• One of the earliest Raleigh motorcycles known
• Fafnir engine
• An older restoration
• Offered with photocopied period literature
Britain's best-known bicycle maker, Raleigh also manufactured motorcycles from circa 1902 to 1905, and again from 1919 to 1933. More recently, the Nottingham company offered a range of mopeds plus a scooter in the late 1950s/1960s. Raleigh's first powered two-wheeler looked very much like the contemporary Werner, carrying its engine in front of the steering head with drive being transmitted via belt to a large diameter pulley clipped to the spokes of the front wheel. Within a year or so Raleigh had adopted what is now considered the conventional position within the frame.
Powered by a German-made Fafnir engine, this remarkably original machine represents Raleigh's first truly practical motorcycle, contrasting with the earlier Werner type. The design of Raleigh's 1903 model is sometimes attributed to Mr G P Mills. Whether or not that is correct, Mr Mills was a high-profile racing cyclist who won various events including John O' Groats to Land's End. His feat in 1904 of riding a specially built Raleigh motorcycle over the same route certainly suggests an involvement with Raleigh. That motorcycle was a two-speed model, which was available from 1903. The Mills machine, however, had no pedals; as likely as not a marketing ploy to prove them unnecessary on a Raleigh. Other options included all-chain drive, which was criticised by the motoring press of the day as being too harsh. Raleigh dealt with that by fitting the earliest cush drive, which consisted of a large coil spring on the engine shaft and rubber blocks in compression in the rear sprocket.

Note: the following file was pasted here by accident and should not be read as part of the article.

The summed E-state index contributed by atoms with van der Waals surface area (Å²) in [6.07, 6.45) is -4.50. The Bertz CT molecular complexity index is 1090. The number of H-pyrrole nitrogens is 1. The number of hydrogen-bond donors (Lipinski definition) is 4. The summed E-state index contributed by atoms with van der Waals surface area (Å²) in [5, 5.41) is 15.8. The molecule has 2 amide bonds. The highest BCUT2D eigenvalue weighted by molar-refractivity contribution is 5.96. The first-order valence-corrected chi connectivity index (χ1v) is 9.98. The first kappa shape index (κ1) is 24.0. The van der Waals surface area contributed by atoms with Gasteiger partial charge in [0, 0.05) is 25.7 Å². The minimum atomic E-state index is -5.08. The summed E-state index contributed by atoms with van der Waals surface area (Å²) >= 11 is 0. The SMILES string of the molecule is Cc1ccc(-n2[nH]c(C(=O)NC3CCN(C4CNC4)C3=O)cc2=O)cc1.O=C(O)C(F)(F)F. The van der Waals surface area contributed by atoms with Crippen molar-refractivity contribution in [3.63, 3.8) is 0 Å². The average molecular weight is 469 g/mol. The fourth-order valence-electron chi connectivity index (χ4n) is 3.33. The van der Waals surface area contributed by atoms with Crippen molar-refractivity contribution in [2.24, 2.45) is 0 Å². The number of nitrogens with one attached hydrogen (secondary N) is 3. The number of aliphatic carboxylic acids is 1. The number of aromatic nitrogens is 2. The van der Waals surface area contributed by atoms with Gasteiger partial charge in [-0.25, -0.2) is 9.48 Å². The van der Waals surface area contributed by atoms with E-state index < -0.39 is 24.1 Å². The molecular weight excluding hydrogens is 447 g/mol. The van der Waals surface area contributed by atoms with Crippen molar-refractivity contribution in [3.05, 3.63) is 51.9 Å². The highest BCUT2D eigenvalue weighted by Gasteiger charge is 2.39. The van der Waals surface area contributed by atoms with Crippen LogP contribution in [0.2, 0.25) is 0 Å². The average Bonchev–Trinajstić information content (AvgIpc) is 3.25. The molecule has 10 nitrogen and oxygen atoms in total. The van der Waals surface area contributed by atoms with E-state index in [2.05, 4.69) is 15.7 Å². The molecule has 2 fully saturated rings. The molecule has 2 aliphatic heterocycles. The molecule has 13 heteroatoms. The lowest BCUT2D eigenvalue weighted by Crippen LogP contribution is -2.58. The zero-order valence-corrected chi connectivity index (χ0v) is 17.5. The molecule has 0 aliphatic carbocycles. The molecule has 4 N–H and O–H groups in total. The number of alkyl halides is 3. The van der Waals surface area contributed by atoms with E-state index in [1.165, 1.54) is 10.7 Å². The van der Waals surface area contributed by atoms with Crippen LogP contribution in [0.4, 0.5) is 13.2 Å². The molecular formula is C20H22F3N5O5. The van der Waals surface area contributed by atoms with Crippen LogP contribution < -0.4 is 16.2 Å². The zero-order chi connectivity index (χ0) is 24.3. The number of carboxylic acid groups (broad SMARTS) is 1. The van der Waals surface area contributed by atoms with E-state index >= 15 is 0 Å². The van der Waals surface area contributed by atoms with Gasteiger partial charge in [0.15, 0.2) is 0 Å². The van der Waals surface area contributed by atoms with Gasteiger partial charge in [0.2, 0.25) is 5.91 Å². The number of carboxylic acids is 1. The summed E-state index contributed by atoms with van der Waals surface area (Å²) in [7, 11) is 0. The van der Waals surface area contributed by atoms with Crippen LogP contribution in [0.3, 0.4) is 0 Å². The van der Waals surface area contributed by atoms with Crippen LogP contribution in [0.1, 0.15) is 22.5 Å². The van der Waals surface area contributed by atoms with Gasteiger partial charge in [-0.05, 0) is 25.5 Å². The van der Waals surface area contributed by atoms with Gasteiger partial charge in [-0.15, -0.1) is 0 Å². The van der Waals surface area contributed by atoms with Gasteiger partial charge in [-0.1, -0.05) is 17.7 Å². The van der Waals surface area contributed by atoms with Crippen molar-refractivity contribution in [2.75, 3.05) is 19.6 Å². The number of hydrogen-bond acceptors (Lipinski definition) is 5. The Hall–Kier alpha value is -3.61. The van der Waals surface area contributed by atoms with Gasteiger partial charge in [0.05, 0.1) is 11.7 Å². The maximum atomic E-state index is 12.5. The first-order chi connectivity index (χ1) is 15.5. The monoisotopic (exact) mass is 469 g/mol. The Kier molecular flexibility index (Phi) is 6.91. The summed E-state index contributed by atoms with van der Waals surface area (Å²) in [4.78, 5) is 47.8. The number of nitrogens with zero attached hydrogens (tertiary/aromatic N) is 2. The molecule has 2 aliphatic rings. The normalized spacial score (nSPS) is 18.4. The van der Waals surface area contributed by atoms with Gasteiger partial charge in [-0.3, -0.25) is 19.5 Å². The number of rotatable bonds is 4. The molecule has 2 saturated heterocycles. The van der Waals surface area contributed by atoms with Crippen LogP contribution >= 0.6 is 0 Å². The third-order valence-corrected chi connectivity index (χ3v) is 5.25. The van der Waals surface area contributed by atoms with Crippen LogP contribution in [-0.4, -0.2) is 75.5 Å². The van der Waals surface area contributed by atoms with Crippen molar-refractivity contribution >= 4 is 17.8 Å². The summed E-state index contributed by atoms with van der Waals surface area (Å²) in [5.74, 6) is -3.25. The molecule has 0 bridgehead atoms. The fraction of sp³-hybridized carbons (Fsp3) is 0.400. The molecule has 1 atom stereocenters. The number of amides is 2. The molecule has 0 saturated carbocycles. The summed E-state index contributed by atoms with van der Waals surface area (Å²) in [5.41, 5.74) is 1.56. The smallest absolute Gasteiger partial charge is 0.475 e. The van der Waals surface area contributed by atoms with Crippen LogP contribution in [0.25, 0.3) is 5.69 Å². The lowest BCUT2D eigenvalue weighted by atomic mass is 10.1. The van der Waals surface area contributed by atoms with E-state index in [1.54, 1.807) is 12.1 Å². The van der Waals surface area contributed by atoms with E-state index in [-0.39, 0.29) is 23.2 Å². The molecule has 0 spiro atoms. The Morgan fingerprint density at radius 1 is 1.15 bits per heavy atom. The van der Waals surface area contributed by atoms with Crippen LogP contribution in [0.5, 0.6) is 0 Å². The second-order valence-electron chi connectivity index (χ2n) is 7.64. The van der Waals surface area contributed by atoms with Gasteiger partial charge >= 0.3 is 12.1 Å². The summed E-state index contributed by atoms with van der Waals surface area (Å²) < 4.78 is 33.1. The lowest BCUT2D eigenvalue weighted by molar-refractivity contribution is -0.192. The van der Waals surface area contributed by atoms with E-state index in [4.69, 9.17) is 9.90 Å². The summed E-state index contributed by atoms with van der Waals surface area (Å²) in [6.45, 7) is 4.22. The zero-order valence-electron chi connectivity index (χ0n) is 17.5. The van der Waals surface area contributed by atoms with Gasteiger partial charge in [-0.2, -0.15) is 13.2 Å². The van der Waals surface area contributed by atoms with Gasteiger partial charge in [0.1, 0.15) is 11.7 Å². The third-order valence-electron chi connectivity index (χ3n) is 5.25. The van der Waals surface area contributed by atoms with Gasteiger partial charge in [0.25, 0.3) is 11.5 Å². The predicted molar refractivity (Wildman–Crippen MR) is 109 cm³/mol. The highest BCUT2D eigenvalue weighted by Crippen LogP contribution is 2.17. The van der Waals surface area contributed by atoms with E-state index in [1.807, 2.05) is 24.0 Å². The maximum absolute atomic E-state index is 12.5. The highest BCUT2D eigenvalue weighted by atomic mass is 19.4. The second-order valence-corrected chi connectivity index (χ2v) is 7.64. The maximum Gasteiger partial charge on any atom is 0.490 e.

The handlebar controls used Bowden cables; one twistgrip operated the throttle and also Fafnir's exhaust lift regulator to control very slow running (a system licensed to De Dion who used it on their engines up to 1907). The other 'twisting handle', as described in the 2nd December 1903 edition of 'The Motor', controls the high/neutral/low gear if fitted. The usual reversed control levers at the 'bar ends operate the front rim brake and the exhaust lifter. By 1905, a 500cc model was available but sales slumped. Advertisements show that machines were offered at knock-down prices, no doubt at a substantial loss. So ended Raleigh's first venture into motorcycle manufacturing.
Dating from Raleigh's pioneering days as a motorcycle manufacturer, the wonderful machine offered here is an evocative reminder of those heroic times. An older restoration, it represents an exciting opportunity to acquire a rare survivor from the British motorcycle industry's formative days of the early 1900s.